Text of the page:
If Everybody Did, by Jo Ann Stover, through the use of simple, yet hilarious artwork, helps students to see how each and every action causes a reaction. This helps students to understand that their choices really do effect everyone is some way, shape or form.
Never spit on your shoes, by Denys Cazet, again, offers a funny little tale of a first grader's first day of school. Through all the chaos, they do manage to create some rules for the classroom. Never spit on your shoes! That's an important one!
What If Everybody Did That?, by Ellen Javernick, is another funny little story that helps us to realize the importance of rules. If everybody didn't follow rules, we would have lots of big messes on our hands. What a great way to lead into a conversation about rules in the classroom or home.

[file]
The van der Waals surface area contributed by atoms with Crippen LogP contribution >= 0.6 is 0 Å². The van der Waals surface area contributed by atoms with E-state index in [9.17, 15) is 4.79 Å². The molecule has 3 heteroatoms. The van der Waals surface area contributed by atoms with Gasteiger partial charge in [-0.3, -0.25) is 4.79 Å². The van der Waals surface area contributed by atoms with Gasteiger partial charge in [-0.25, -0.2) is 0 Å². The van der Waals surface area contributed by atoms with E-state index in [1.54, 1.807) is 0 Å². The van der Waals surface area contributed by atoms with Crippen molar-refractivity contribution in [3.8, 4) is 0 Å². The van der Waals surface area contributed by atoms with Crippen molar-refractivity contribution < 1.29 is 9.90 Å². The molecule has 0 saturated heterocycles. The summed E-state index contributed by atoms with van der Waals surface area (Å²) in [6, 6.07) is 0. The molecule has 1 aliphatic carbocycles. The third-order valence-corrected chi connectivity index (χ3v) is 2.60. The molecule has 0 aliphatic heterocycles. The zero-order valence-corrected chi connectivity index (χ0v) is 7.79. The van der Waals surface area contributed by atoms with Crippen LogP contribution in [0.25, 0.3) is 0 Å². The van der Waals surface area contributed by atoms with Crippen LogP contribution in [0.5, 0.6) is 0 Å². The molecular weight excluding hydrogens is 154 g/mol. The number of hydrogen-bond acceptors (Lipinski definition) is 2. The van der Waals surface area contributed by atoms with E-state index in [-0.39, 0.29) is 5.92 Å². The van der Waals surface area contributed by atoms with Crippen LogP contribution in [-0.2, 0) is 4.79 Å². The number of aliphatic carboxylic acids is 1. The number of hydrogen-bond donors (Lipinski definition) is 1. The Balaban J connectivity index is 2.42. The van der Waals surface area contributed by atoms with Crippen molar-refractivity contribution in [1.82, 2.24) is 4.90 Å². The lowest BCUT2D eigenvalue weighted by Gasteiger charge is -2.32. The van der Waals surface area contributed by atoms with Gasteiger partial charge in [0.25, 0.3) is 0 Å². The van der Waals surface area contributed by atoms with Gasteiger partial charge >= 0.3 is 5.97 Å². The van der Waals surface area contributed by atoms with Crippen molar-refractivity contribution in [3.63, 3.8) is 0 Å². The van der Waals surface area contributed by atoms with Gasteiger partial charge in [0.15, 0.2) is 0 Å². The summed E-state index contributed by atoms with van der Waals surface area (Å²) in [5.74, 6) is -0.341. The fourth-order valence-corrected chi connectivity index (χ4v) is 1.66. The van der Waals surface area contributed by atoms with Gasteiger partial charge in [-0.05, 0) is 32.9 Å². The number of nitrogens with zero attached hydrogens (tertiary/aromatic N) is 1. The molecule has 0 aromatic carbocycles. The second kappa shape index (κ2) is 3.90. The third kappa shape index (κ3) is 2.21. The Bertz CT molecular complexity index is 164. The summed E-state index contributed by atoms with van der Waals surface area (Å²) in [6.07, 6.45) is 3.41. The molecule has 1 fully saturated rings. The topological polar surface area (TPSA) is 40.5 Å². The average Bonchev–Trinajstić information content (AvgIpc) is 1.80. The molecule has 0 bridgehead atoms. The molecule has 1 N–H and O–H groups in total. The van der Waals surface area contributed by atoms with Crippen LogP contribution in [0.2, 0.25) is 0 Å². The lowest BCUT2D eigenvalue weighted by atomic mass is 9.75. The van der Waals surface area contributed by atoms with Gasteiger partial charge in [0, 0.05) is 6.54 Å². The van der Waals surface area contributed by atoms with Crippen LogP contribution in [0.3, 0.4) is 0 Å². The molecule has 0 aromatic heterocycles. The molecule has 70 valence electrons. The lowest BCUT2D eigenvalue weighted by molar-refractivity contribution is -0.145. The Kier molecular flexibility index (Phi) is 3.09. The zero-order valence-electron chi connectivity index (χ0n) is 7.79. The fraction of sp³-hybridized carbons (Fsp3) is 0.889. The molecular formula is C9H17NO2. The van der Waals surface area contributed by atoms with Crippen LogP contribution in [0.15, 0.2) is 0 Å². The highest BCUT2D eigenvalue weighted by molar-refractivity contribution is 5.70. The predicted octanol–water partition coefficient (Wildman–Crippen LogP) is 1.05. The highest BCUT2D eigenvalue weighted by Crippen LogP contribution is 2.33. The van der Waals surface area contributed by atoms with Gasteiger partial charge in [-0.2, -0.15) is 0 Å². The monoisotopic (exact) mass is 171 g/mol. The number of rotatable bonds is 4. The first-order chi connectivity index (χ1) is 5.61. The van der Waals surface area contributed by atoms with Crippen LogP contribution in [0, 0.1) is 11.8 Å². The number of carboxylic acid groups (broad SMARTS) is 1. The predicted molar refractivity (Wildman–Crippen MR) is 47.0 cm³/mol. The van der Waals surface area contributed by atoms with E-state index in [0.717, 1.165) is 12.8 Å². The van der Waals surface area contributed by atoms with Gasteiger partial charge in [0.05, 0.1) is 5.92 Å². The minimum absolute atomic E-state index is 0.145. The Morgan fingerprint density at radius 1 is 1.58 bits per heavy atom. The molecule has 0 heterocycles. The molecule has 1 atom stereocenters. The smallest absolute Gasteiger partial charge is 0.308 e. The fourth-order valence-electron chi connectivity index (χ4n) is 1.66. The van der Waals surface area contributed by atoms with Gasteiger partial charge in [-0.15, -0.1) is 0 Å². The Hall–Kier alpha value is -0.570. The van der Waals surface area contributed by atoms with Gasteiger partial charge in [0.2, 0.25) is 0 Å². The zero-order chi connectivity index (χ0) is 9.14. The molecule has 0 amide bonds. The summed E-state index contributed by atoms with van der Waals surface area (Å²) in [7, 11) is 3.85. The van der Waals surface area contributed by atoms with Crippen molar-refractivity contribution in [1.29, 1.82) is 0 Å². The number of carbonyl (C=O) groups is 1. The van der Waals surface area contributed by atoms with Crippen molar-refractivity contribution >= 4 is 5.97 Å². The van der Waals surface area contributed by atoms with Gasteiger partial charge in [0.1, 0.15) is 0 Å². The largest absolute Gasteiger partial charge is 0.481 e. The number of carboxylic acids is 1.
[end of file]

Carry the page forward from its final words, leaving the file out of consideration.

Tips for creating rules in the classroom:
1. Always create rules together. It helps to create a community in the home or classroom and gives kids a sense of responsibility and belonging.
2. Create positive rules. Stating a rule like, "Always put your trash in the trashcan" is better than "Never throw trash on the floor." By stating it in a positive way, you are reinforcing what you want the child to actually do, rather than stating what you don't want to happen. This way, there is no question about expectations.
3. Limit the number of rules to a manageable number. If you get carried away, they won't be as effective. Think about the things that are most important.